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TV show goes on holiday following broadcast of contentious tuk tuk video
Courtesy: Screenshot showing the unnamed tuk tuk driver
 

Amr al-Leithy, the television host of “Wahid min al-Nas” (One of the People), has temporarily suspended broadcast of his show for an annual vacation, according to a statement released on Saturday by the privately owned Al-Hayat TV network.

The network’s brief statement follows speculation that the show would be suspended for airing an interview on Wednesday in which a tuk tuk driver criticized the Egyptian government. Following its broadcast, Leithy’s interview with the driver went viral on social media, garnering millions of views in a few hours.

A source from One of the People’s production team confirmed that the show would be on a two-week hiatus for its annual vacation, impugning reports that it had been indefinitely suspended. When asked whether this is the usual time for the show to go on break, the source told Mada Masr that the production team has not received any further information.

The show’s administration removed the video of the interview from the One of the People Facebook page, after it generated contentious debate.

In comments made to the privately owned Al-Masry Al-Youm newspaper, Leithy claimed he has been on vacation for three weeks and denied that the show has been indefinitely pulled from the air.

“The show aims to be developmental not political, and the tuk tuk driver’s interview was a normal complaint, like that of any other citizen we meet on Egypt’s streets and who suffers from many problems, but social media exaggerated the issue. The man works in the 6th of October City local market, and I had never met him before. I interviewed him just like the rest of the people we interviewed in the same episode,” Leithy said.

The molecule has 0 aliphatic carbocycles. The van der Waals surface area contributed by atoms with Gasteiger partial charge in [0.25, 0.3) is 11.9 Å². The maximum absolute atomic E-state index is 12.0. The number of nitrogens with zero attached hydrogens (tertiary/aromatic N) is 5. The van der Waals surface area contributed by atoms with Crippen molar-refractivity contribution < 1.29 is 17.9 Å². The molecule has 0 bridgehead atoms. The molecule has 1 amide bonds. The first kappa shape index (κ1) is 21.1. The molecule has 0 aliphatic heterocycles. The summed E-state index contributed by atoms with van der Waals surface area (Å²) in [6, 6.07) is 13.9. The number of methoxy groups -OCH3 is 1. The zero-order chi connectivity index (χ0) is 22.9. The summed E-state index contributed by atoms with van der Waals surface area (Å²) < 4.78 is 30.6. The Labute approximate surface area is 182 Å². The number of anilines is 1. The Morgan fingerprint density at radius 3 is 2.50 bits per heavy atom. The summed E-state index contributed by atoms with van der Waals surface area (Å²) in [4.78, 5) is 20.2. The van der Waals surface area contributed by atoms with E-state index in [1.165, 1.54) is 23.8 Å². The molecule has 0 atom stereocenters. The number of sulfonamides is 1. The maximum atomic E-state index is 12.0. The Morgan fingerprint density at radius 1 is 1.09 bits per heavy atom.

During the interview, the driver criticizes the government for allowing the degradation of Egypt’s infrastructure, economy, and food security, despite depictions on television that everything is fine. He questions what the government has done with the money it has received from Saudi Arabia, as it has not manifested in any tangible improvement for the majority of Egyptians.

“The people are not educated. The people are tired. The people are hungry,” the driver says.

Since the interview aired, media figures and writers who support the government have accused Leithy of belonging to the Muslim Brotherhood, due to his previous post as a media consultant for former President Mohamed Morsi.

Columnist Mohamed al-Kourdosy, a staunch supporter of President Abdel Fattah al-Sisi, described Leithy as “more dangerous than Khirat al-Shater,” a leading Muslim Brotherhood figure. “He goes to the slums and picks out an angry person to curse the country and the president. This is flagrant incitement that a country drowning in a crisis cannot stand.”

Managing Editor of the privately owned Youm7 newspaper Dandrawy al-Hawary, who is also a noted supported of Sisi, leveled similar accusations against the show’s host, accusing Leithy of having fabricated the interview with the driver.

“We are facing catastrophic media fabrication politically deployed to incite the public and to stop Egypt’s developmental project,” Hawary wrote.

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